• What’s your name? – Kak vas zavoot? (Russian) + Sizdin atyngyz kim? (Kyrgyz)
  • My name is… –  Meenya zavoot… (Russian) + Menin atym… (Kyrgyz)
  • Sorry – Eezveeneete (Russian) + Kechiringiz (Kyrgyz)
  • Goodbye – Da Sveedaneeya (Russian) + Kosh kalyng (Kyrgyz)
  • Bye! – Paka (Russian) + Korushkoncho (Kyrgyz)

Helps to learn a bit of Cyrillic. I had these images saved to my phone when I wanted to read signs.


The currency of Kyrgyzstan is the Som. When we were there (Sept 2017), one USD was roughly 68 KGS. Although most major hotels take credit cards, you need cash handy for just about everything else. As far as changing money, it’s almost impossible to get Som outside of Kyrgyzstan. When in the country, look for banks or licensed money changers. Jacob found it tricky trying to exchange money at a bank without knowing any Kyrgyz or Russian.

LOCAL TIP: Be sure to ask for a good mix of smaller bills.


For budgeting, everything is relatively inexpensive. Even when we forgot shampoo, we were able to buy a big bottle for roughly $2 USD in a remote village. Here is a guide for everything else.

  • Hostel: 400 – 600 KGS (Shared Room) or 900 – 1200 KGS (Private Room)
  • Yurt / Homestay: 400 – 850 KGS
  • Breakfast or Lunch: 100 – 250 KGS
  • Dinner: 150 – 500 KGS
  • Horse (per Day): 700 – 1000 KGS
  • Guide (per Day): 1200 – 2500 KGS

In general, tipping is not expected but always appreciated, especially in the tourism industry. In larger international hotels in Bishkek, the western style is the norm, so expect to pay a small sum to bell boys or cleaners.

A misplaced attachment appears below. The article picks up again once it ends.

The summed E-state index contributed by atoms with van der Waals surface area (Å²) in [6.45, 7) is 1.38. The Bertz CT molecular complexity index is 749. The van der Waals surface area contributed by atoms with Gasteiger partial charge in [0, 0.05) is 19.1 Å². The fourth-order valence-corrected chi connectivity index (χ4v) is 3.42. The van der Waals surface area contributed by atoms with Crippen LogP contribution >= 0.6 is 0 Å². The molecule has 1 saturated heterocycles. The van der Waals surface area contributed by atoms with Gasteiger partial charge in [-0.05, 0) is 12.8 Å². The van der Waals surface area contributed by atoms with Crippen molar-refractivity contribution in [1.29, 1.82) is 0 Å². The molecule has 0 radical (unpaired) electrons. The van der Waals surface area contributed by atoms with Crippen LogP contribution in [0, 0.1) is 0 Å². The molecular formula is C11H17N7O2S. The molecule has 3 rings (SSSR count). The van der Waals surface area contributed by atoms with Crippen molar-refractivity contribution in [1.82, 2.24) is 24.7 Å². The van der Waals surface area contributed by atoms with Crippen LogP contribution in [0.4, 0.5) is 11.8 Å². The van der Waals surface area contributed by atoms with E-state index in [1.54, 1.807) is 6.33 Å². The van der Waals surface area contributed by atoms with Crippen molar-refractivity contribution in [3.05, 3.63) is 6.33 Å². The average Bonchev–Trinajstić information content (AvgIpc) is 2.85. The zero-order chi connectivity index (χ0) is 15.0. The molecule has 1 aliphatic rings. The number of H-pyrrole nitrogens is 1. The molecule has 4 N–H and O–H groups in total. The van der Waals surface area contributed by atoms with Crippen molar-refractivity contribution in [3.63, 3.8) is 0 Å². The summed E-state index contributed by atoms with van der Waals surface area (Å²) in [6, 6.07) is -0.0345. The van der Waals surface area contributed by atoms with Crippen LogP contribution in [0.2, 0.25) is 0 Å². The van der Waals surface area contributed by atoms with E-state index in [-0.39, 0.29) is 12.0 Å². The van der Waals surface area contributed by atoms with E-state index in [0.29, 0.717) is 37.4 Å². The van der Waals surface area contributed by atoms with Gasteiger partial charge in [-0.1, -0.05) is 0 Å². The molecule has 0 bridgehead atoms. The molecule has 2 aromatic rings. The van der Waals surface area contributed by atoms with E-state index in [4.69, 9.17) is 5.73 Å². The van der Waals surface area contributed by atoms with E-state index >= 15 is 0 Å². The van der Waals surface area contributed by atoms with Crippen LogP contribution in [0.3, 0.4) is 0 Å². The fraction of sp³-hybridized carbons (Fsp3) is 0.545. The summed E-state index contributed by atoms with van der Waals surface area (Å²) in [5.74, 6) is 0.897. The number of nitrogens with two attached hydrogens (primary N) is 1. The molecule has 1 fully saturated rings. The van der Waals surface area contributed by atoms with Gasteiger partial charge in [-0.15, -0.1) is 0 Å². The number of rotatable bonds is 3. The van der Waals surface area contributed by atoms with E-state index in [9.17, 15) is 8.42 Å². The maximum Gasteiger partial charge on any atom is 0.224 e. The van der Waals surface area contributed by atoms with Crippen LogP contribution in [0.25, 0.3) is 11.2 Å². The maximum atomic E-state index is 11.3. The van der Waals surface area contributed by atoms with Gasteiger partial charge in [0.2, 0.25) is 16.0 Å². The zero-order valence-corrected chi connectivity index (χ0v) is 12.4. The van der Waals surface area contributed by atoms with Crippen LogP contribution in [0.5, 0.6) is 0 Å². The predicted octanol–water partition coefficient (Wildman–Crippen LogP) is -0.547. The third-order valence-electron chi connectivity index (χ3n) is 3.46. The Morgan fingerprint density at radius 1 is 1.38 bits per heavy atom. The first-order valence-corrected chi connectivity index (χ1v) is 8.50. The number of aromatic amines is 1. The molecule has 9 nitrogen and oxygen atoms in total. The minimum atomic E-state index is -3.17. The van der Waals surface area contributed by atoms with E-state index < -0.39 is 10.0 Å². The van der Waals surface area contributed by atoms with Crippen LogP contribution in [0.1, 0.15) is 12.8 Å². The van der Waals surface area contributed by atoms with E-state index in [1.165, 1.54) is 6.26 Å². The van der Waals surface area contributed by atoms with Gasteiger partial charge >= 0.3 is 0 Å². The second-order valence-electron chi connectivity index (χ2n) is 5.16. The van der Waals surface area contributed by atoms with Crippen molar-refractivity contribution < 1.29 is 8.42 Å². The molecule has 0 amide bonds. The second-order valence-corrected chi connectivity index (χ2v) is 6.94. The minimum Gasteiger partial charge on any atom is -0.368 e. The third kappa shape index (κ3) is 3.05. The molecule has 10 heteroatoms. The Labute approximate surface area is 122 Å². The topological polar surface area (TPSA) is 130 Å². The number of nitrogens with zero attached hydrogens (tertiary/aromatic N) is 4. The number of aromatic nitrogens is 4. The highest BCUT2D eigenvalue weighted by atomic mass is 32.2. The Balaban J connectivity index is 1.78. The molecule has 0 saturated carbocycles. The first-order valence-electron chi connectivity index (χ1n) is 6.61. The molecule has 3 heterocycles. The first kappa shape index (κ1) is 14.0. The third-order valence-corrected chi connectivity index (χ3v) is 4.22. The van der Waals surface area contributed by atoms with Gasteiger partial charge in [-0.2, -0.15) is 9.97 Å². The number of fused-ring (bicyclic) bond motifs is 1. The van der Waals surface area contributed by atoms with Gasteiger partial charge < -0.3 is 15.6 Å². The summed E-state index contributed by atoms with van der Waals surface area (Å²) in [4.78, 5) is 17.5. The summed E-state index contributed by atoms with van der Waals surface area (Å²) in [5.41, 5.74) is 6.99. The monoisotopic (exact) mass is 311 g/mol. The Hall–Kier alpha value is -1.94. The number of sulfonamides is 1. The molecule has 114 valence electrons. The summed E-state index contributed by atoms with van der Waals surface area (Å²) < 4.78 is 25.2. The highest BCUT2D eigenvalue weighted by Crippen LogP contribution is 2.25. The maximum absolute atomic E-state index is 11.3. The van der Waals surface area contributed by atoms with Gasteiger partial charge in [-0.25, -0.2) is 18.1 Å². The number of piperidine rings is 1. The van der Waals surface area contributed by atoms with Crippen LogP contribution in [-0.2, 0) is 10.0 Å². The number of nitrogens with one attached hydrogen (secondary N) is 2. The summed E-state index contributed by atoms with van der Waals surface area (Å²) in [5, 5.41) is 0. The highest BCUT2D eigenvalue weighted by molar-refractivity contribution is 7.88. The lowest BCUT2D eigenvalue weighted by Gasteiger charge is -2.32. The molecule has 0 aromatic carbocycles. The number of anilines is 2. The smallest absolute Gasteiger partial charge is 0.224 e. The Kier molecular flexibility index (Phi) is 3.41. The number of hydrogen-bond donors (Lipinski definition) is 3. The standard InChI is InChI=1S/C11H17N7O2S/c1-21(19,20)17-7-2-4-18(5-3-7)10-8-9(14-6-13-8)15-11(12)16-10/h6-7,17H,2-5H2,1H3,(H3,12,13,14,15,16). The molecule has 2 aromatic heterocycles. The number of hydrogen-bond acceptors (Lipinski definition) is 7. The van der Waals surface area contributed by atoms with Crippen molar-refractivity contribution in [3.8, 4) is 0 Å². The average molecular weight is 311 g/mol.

For guides and drivers in Central Asia tipping is a part of their salary and, though not compulsory, tipping is an excellent way to show your appreciation of their services.

Tourism is so new here that there is no standard for tipping, but here’s what we did:

  • Guides: $6 USD per person per day.
  • Cooks / Porters / Driver: $3 USD per person per day.
  • Taxis: Tipping is not normal


We will put together an in-depth packing list, but here are a few things to consider. Being a woman visiting a Muslim country, I thought I would have to dress much more conservatively, but people were very lax, especially in the cities of Bishkek and Karakol. We saw people wearing tees and tank tops, similar to how we would back in the states.

What to Wear in Kyrgyzstan + Essential Tips for Your Visit // localadventurer.comPinHow to Dress in Kyrgyzstan + More Tips for Your Visit // localadventurer.comPin